by Father Mark Goldasich
This year, maybe more than ever, we need to celebrate Easter — not just Easter Sunday but the whole Easter season, right up to Pentecost on May 23.
As we struggle with the continuing effects of the pandemic, people are looking for some hope, some joy and some light. We Christians have the answer — not just a fleeting solution, but an eternal one.
This story can illustrate the dilemma:
On June 18, 1815, the Battle of Waterloo was being fought. The French under the command of Napoleon were fighting the Allies (British, Dutch and Germans) under the command of the Duke of Wellington. The people of England depended on a system of flag semaphore signals to find out how the battle was going. One of these signal stations was on the tower of Winchester Cathedral.
Late in the day, it flashed a signal: “W-E-L-L-I-N-G-T-O-N- – – D-E-F-E-A-T-E-D -“
Just at that moment, a sudden fog made it impossible to read the message. News of the defeat quickly spread. The whole countryside was sad and gloomy when they heard the news that their country had lost the war. Just as suddenly, though, the fog lifted, and the remainder of the message could be read. It had four words, not two. The complete message was: “W-E-L-L-I-N-G-T-O-N – – D-E-F-E-A-T-E-D – – T-H-E – – E-N-E-M-Y.” It took only a few minutes for that good news to spread. Sorrow was turned into joy; defeat was turned into victory! (Story found in “Illustrations Unlimited,” edited by James S. Hewett.)
Many people in our world today seem to be walking in a fog. There’s an attitude of “Jesus defeated.” He’s defeated by death, by irrelevance, by indifference. And even we Christians may feel that way, given the growing number of unchurched people and the declining numbers of people attending church.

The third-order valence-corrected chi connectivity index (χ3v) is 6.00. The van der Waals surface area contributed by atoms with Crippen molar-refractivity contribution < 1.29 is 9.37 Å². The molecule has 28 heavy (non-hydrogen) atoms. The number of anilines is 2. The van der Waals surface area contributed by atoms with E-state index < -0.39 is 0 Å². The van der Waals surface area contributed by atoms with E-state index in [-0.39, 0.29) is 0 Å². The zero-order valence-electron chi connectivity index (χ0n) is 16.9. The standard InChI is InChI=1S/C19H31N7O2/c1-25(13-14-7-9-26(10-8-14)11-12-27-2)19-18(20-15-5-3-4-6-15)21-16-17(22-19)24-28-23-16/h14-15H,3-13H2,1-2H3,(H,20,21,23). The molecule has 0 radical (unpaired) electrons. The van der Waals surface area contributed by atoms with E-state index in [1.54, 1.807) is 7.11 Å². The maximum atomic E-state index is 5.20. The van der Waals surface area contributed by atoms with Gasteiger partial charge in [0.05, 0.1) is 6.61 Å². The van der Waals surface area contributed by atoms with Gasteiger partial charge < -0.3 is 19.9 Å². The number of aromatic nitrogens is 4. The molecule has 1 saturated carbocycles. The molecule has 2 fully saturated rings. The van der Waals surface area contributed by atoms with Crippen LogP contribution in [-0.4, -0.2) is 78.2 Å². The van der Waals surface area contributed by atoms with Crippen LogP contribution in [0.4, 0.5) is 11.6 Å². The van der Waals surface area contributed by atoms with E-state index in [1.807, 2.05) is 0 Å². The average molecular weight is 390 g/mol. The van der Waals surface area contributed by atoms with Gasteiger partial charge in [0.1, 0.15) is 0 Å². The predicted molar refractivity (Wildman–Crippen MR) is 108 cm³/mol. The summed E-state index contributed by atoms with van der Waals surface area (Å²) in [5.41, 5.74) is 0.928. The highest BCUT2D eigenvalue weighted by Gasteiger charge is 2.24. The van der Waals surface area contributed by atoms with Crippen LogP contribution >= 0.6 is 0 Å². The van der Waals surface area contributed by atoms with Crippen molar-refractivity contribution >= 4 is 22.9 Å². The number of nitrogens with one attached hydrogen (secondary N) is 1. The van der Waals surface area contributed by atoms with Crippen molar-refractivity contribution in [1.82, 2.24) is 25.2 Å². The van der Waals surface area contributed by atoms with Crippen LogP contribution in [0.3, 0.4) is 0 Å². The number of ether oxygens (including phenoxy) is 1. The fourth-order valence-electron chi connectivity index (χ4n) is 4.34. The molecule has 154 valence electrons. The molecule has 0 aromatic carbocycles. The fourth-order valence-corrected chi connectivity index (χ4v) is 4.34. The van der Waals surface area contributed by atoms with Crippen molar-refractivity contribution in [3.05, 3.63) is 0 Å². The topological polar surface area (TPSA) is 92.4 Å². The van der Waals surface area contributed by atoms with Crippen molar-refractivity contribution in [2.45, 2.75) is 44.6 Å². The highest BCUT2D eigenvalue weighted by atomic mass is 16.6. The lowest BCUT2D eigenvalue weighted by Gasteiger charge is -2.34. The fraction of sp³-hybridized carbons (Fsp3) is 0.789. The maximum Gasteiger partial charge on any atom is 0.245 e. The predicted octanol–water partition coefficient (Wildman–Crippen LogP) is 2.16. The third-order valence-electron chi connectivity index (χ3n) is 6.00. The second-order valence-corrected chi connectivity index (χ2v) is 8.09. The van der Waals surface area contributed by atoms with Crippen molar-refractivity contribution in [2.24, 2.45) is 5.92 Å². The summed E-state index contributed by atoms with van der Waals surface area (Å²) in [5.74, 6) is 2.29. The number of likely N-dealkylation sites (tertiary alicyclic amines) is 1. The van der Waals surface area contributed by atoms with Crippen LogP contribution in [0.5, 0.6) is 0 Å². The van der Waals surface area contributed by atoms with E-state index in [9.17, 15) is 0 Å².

While I can’t do much in converting society as a whole, I can examine my own faith. Am I a person who truly believes the whole message, that Jesus defeated the enemy — death, despair, darkness? Am I someone who is excited about my faith and who lives it joyfully? Am I willing to share that message fearlessly?
The Easter season is the perfect time to keep the new life of Jesus on the minds of others by doing some simple deeds of kindness:
• Buy some plastic eggs and fill them with a small treat. Leave one each day for a different person: on a neighbor’s porch, a co-worker’s desk, for the person who takes your order at a fast-food drive-thru, for your pastor, for your barber or hairdresser, for a teacher, for the trash collectors.
• Visit a cemetery and place flowers on the graves of your loved ones as a sign of Resurrection hope.
• Make others laugh . . . several times a day.
• Mail out Easter cards — all through the season — to remind recipients to keep up the joy of Easter.
• Take care of your health by doing something each day that makes you smile.
On the Easter before he died, D. William Sangster, a Methodist preacher who spearheaded a renewal movement in the British Isles after World War II, painfully printed a short note to his daughter. His ministry, except for prayer, was ended by a disease which progressively paralyzed his body, even his vocal cords. But on that last Easter Sunday, still able to move his fingers, he wrote: “How terrible to wake up on Easter and have no voice to shout, ‘He is risen!’ Far worse, though, to have a voice and not want to shout.” (Found in “Illustrations Unlimited.”)
May we not be silent this Easter season, but proclaim by our joyful words and actions that the living Christ continues to defeat death, darkness and despair. And let’s inspire many others to shout along with us: “Christ is risen! He is risen indeed!”
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